The new piano book arrived. It was for the next level. I began to attempt to play the new pieces. I was rubbish. It was hard. I felt like quitting. I continued practising.
By the time came for my next lesson, I was already playing some of the new pieces with some level of competence. Deep down, I know I can get better.
Now, of course, the title of this blog was deliberately ambiguous. “I can get better,” would be naturally taken to mean my mental health can get better. Is improving mental health so much different from coming better at playing piano? I think it is. Improving mental health isn’t about learning a muscle pathway like learning piano or to touch-type. But it is about learning new neural pathways – changing the route we take when thinking. Perhaps the metaphor and analogy could work.
For ten years now my vision of the future has been smaller than my present. Unsurprisingly, the results I’ve been getting have been diminishing too. To have a brighter future, we must have a vision of a bigger future. That’s hard when ‘being realistic’ suggests the future prospects are not that good. But as Lennon said, “Reality leaves much to the imagination.” He also said, “Imagine…”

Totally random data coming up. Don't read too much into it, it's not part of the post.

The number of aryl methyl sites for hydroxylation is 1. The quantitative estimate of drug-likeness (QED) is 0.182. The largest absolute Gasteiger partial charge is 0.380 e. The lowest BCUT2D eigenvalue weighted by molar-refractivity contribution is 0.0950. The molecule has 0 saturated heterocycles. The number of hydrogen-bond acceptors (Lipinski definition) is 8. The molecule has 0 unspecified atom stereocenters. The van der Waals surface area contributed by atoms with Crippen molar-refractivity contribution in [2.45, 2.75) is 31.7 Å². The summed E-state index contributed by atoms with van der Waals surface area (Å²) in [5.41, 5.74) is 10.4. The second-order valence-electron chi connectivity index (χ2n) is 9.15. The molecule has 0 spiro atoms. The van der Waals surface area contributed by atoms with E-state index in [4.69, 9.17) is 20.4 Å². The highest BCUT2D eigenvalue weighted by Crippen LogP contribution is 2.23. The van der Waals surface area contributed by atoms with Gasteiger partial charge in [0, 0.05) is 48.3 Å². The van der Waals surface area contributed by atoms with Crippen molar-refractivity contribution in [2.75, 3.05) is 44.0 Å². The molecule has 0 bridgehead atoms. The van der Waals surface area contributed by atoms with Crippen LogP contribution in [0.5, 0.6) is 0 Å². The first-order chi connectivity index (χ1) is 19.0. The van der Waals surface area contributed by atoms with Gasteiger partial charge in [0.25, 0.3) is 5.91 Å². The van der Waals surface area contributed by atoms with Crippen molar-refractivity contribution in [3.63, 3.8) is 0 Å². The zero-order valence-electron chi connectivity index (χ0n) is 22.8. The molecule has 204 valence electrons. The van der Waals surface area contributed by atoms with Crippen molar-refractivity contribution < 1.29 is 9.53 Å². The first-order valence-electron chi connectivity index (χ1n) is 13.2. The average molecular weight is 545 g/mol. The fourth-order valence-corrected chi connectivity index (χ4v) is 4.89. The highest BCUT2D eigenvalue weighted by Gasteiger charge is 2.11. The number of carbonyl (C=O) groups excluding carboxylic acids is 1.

Could I practice, like Alice in Wonderland, imagining six impossible things before breakfast?
Could you imagine a future that was bigger than your present or your past? Some of you will answer with all your heart, “Not today, Lex. Don’t ask me to be positive today.” I get that. The last thing I want when I’m feeling and thinking low is to have some chirpy happy chappy telling me to be more positive.
No, this is more of a dare. Could you, would you, should you dare to imagine a future that is bigger than your past or present? For me, it is remarkably easy to list what the (seemingly impossible) elements of a bigger future would be. I know much of what I would have, be, and do as evidence of a bigger future.
That bigger future is unlikely without a massive shift of focus – a massive shift that includes a narrowing of focus. To build a better future, you and I must realise and act upon the uncomfortable fact that much – even most – of what we pay attention to now is a distraction. Moving towards a bigger future means saying, “No!” to many of our present activities, and, “Yes!” to the people, principles, and procedures that we sense will move us closer to what we’d rather have.
I don’t want to hear this message today. But I do want a bigger future. It’s time (for me) to prune. It’s time for me to focus. It’s time for me to say, “No!” and it’s time for me to say, “Yes!” Is it time for you, too? I could do with the company on this difficult journey…
A Moodscope member.